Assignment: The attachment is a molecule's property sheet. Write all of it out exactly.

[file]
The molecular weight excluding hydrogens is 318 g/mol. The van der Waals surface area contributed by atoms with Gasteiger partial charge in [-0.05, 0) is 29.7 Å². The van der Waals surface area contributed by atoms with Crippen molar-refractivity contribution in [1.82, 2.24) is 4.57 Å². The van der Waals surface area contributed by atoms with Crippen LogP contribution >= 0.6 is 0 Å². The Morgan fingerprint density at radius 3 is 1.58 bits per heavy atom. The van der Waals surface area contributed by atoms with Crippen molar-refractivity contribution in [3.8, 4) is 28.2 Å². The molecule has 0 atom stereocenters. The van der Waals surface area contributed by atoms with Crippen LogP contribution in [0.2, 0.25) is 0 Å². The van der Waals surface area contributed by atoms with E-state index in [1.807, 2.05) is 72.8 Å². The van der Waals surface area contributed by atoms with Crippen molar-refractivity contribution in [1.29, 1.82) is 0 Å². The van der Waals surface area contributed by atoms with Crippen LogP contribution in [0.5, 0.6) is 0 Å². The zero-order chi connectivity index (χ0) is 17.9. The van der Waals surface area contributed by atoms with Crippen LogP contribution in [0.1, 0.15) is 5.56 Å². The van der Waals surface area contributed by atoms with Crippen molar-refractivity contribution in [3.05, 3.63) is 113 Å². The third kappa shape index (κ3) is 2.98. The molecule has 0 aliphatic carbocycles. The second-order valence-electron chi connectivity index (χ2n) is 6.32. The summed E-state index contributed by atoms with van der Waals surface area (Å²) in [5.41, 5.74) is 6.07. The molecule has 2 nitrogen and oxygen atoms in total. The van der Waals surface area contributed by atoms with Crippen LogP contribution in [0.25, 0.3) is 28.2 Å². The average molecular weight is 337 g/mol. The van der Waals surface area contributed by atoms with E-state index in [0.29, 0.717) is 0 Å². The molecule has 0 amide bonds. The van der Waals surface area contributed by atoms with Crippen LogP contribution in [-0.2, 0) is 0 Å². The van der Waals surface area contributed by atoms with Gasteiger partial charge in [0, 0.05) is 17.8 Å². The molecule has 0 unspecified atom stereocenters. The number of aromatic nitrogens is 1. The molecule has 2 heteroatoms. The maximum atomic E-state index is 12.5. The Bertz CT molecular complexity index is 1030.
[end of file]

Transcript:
The molecular weight excluding hydrogens is 318 g/mol. The van der Waals surface area contributed by atoms with Gasteiger partial charge in [-0.05, 0) is 29.7 Å². The van der Waals surface area contributed by atoms with Crippen molar-refractivity contribution in [1.82, 2.24) is 4.57 Å². The van der Waals surface area contributed by atoms with Crippen LogP contribution >= 0.6 is 0 Å². The Morgan fingerprint density at radius 3 is 1.58 bits per heavy atom. The van der Waals surface area contributed by atoms with Crippen molar-refractivity contribution in [3.8, 4) is 28.2 Å². The molecule has 0 atom stereocenters. The van der Waals surface area contributed by atoms with Crippen LogP contribution in [0.2, 0.25) is 0 Å². The van der Waals surface area contributed by atoms with E-state index in [1.807, 2.05) is 72.8 Å². The van der Waals surface area contributed by atoms with Crippen molar-refractivity contribution in [1.29, 1.82) is 0 Å². The van der Waals surface area contributed by atoms with Crippen LogP contribution in [0.5, 0.6) is 0 Å². The zero-order chi connectivity index (χ0) is 17.9. The van der Waals surface area contributed by atoms with Crippen LogP contribution in [0.1, 0.15) is 5.56 Å². The van der Waals surface area contributed by atoms with Crippen molar-refractivity contribution in [3.05, 3.63) is 113 Å². The third kappa shape index (κ3) is 2.98. The molecule has 0 aliphatic carbocycles. The second-order valence-electron chi connectivity index (χ2n) is 6.32. The summed E-state index contributed by atoms with van der Waals surface area (Å²) in [5.41, 5.74) is 6.07. The molecule has 2 nitrogen and oxygen atoms in total. The van der Waals surface area contributed by atoms with Crippen LogP contribution in [0.25, 0.3) is 28.2 Å². The average molecular weight is 337 g/mol. The van der Waals surface area contributed by atoms with E-state index in [0.29, 0.717) is 0 Å². The molecule has 0 amide bonds. The van der Waals surface area contributed by atoms with Crippen LogP contribution in [-0.2, 0) is 0 Å². The van der Waals surface area contributed by atoms with Gasteiger partial charge in [0, 0.05) is 17.8 Å². The molecule has 0 unspecified atom stereocenters. The number of aromatic nitrogens is 1. The molecule has 2 heteroatoms. The maximum atomic E-state index is 12.5. The Bertz CT molecular complexity index is 1030.